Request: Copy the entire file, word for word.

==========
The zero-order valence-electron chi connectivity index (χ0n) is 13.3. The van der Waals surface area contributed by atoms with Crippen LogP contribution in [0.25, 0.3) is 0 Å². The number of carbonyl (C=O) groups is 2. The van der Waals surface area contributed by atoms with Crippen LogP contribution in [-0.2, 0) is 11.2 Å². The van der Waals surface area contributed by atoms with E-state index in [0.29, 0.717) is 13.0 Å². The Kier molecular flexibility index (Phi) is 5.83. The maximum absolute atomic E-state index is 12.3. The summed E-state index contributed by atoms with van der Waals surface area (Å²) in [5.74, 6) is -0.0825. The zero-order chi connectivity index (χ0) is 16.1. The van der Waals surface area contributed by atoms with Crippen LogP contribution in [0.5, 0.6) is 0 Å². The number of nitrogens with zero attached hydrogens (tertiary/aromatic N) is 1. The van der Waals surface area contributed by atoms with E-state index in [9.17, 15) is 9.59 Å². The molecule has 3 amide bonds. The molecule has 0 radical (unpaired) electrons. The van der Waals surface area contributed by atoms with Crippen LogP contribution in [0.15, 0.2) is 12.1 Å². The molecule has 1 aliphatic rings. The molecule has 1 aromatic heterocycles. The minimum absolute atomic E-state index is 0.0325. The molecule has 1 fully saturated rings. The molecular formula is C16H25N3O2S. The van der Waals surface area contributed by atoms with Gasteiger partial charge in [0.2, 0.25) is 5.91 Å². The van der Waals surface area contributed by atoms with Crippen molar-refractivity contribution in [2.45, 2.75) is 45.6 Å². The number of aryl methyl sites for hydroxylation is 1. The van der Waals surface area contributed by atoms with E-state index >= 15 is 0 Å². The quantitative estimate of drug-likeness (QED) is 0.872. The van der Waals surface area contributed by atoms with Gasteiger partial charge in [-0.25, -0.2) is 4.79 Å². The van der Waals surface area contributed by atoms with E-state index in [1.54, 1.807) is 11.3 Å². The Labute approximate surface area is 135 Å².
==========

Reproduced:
The zero-order valence-electron chi connectivity index (χ0n) is 13.3. The van der Waals surface area contributed by atoms with Crippen LogP contribution in [0.25, 0.3) is 0 Å². The number of carbonyl (C=O) groups is 2. The van der Waals surface area contributed by atoms with Crippen LogP contribution in [-0.2, 0) is 11.2 Å². The van der Waals surface area contributed by atoms with E-state index in [0.29, 0.717) is 13.0 Å². The Kier molecular flexibility index (Phi) is 5.83. The maximum absolute atomic E-state index is 12.3. The summed E-state index contributed by atoms with van der Waals surface area (Å²) in [5.74, 6) is -0.0825. The zero-order chi connectivity index (χ0) is 16.1. The van der Waals surface area contributed by atoms with Crippen LogP contribution in [0.5, 0.6) is 0 Å². The number of nitrogens with zero attached hydrogens (tertiary/aromatic N) is 1. The van der Waals surface area contributed by atoms with E-state index in [9.17, 15) is 9.59 Å². The molecule has 3 amide bonds. The molecule has 0 radical (unpaired) electrons. The van der Waals surface area contributed by atoms with Crippen LogP contribution in [0.15, 0.2) is 12.1 Å². The molecule has 1 aliphatic rings. The molecule has 1 aromatic heterocycles. The minimum absolute atomic E-state index is 0.0325. The molecule has 1 fully saturated rings. The molecular formula is C16H25N3O2S. The van der Waals surface area contributed by atoms with Gasteiger partial charge in [0.2, 0.25) is 5.91 Å². The van der Waals surface area contributed by atoms with Crippen molar-refractivity contribution in [2.45, 2.75) is 45.6 Å². The number of aryl methyl sites for hydroxylation is 1. The van der Waals surface area contributed by atoms with E-state index >= 15 is 0 Å². The quantitative estimate of drug-likeness (QED) is 0.872. The van der Waals surface area contributed by atoms with Gasteiger partial charge in [-0.25, -0.2) is 4.79 Å². The van der Waals surface area contributed by atoms with E-state index in [1.54, 1.807) is 11.3 Å². The Labute approximate surface area is 135 Å².